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    Ellen Tauscher, former House Democrat and arms negotiator under Obama, dies at 67

    WASHINGTON — Ellen Tauscher, a moderate California Democrat who helped blaze a trail for women in finance and was elected to seven terms in the US House, then resigned in 2009 to join the State Department as a senior arms-control adviser to President Obama, died April 29 at a hospital in Palo Alto, Calif. She was 67.

    Her family announced her death in a statement, saying she had battled pneumonia since January. In a recent Facebook post, Ms. Tauscher said she was also being treated for a complication from her 2010 surgery for esophageal cancer.

    A former investment banker and stockbroker, Ms. Tauscher was one of the first women to hold a seat on the New York Stock Exchange — and the youngest at 25. Elected to the House in 1996, she represented an eastern swath of San Francisco suburbs previously controlled by the Republican Party and espoused a probusiness, socially liberal political philosophy that Time magazine dubbed ‘‘Tauscherism.’’


    Known for a witty and sometimes blunt speaking style, Ms. Tauscher said she drew on her Wall Street experience to cut deals, often across the aisle, and served as chairwoman of the centrist New Democrat Coalition.

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    She spent much of her time in Congress focused on missile defense and nuclear weapons issues, a specialty she developed in part because her district included Lawrence Livermore National Laboratory, a center of nuclear weapons research, as well as Travis Air Force Base and the California campus of Sandia National Laboratories.

    Ms. Tauscher chaired the Armed Services subcommittee on strategic forces and, after the Democrats took control of the House in 2006, often served as speaker pro tempore, presiding over contentious debates on climate change, covert wiretapping, and the 2008 financial bailout.

    As undersecretary of state for arms control and international security, she was credited with playing a key role in arms-reduction talks with Russia, which culminated with the New Strategic Arms Reduction Treaty in 2010.

    The pact marked the first major nuclear-arms control treaty between both sides in nearly two decades, capping the number of deployed, long-range nuclear warheads, and setting new limits on nuclear missiles, bombers, launchers, and submarines.


    Ms. Tauscher was ‘‘the most important person in getting us to the negotiation of the New START Treaty,’’ former secretary of state Hillary Clinton told Politico on Tuesday. ‘‘In my opinion, it would not have happened without her.’’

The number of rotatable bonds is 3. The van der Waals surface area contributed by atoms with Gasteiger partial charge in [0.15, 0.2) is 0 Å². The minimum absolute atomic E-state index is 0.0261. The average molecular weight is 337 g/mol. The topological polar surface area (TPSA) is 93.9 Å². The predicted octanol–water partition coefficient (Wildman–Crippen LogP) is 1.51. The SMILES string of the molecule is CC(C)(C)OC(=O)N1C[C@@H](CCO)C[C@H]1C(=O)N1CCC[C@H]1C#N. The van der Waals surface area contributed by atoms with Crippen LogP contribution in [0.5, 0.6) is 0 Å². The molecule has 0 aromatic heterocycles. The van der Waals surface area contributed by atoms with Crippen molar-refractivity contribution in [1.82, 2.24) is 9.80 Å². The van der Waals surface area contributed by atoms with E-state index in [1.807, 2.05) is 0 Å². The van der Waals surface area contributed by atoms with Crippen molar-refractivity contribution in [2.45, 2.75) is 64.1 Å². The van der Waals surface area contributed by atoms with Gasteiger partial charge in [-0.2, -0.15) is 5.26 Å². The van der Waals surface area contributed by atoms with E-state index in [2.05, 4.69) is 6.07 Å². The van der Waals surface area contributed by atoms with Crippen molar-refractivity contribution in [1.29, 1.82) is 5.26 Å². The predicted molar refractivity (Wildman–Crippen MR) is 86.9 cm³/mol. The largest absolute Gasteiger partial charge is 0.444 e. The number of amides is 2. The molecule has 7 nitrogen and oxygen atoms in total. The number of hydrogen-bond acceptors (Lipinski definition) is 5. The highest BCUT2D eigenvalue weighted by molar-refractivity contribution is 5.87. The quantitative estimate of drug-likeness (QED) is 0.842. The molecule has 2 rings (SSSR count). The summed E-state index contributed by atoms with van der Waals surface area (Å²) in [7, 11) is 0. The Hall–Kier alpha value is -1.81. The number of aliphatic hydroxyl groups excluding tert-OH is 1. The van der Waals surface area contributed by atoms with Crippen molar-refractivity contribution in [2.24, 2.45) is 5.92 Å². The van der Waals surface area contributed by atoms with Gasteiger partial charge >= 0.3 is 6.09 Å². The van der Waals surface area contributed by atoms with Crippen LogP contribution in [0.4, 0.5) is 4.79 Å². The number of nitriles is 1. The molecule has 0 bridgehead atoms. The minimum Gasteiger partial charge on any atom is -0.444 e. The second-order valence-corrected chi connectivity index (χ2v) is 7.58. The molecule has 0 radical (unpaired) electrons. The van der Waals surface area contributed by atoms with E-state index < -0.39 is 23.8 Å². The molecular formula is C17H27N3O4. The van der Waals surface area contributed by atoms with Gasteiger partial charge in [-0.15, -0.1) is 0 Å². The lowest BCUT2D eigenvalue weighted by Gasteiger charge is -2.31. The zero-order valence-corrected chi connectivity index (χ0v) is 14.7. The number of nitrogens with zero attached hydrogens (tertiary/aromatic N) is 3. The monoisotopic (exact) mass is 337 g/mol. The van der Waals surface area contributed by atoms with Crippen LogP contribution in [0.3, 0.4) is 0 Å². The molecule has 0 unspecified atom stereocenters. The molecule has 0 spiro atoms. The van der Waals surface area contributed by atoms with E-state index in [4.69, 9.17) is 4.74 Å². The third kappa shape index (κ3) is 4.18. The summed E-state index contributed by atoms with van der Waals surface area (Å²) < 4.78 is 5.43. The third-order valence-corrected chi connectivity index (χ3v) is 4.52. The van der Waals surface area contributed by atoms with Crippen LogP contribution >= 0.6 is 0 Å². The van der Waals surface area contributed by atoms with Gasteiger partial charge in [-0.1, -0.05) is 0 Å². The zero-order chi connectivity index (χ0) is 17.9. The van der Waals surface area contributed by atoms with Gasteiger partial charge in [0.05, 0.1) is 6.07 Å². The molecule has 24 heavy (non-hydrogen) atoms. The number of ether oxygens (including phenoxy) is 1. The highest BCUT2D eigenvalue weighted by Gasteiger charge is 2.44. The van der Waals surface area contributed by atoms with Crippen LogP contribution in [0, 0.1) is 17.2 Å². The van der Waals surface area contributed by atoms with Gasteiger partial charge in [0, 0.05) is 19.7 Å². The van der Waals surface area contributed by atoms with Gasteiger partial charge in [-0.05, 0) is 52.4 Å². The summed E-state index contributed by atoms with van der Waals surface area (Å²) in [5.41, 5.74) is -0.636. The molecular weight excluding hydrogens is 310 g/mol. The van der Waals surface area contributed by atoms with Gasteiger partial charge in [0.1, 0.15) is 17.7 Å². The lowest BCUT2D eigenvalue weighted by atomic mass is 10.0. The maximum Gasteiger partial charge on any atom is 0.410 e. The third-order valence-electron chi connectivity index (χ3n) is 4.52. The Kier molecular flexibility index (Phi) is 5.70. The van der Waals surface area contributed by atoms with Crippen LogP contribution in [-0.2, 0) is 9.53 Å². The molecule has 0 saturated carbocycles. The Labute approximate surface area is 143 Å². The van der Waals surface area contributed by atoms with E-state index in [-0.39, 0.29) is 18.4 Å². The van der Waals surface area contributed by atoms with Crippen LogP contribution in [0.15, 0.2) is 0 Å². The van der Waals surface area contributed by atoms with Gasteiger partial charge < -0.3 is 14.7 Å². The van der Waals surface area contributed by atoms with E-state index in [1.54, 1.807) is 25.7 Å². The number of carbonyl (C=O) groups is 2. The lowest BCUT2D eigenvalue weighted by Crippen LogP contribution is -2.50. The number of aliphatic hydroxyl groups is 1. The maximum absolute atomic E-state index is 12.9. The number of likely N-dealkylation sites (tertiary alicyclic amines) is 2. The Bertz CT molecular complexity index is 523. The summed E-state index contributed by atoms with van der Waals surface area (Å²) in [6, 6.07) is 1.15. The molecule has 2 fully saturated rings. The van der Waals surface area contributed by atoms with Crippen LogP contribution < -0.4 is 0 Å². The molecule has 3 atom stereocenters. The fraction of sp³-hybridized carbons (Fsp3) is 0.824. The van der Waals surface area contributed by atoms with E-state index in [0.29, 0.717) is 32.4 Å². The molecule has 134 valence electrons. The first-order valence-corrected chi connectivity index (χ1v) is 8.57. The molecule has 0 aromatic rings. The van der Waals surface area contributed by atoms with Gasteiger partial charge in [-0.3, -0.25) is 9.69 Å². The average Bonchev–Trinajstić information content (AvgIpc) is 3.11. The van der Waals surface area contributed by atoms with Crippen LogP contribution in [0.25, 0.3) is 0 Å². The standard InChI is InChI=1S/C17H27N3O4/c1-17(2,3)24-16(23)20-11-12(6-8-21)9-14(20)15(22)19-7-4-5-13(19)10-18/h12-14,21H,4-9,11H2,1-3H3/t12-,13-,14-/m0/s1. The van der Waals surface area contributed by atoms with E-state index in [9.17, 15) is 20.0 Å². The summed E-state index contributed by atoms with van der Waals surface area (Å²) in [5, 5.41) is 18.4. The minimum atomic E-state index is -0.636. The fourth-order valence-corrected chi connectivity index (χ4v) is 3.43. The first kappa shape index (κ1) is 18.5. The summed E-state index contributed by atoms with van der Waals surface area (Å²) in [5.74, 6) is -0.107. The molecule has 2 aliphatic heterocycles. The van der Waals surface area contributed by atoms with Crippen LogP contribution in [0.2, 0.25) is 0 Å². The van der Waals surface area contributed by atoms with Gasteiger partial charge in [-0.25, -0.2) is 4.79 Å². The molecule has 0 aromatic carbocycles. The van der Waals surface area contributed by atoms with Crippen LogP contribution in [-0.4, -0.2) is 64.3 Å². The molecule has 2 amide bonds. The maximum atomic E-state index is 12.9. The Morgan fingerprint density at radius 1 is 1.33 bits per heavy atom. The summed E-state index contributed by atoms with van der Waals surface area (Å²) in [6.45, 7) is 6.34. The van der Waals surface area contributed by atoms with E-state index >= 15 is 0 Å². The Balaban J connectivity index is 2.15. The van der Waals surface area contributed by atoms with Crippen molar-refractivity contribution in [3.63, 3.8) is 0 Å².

Her work on the treaty coincided with her cancer diagnosis and, by the time the pact was ratified in December 2010, Ms. Tauscher was lying in a hospital bed.

    In February 2012, she took a newly created part-time position, serving for several months as the State Department’s special envoy for strategic stability and missile defense. Her esophagus had been ‘‘ripped out’’ of her chest, she said, rebuilt with tissue taken from her stomach, and although she was still unable to lie flat, she was strong enough to keep working.

    The oldest of four children, Ellen O’Kane was born in Newark on Nov. 15, 1951, and raised in neighboring Harrison, N.J. Her mother was a secretary, and her father was the shop steward for the meatpackers union, and later manager of a supermarket.

    Ms. Tauscher was the first member of her family to attend college, receiving a bachelor’s degree in elementary education from Seton Hall University in 1974. There were no jobs in teaching, she later said, so she joined Bache & Co. in New York and began trading municipal bonds.


    She later served as an officer of the American Stock Exchange, and in 1989 married businessman William Tauscher. They moved to the Bay Area, where after the birth of their daughter, Katherine, Ms. Tauscher formed the ChildCare Registry to help parents research the backgrounds of care providers.

    Ms. Tauscher also became a Democratic fundraiser, and cochaired Dianne Feinstein’s first two Senate campaigns before entering the 1996 House race, attacking Republican incumbent Bill Baker for opposing gun control and abortion. She won with 49 percent of the vote.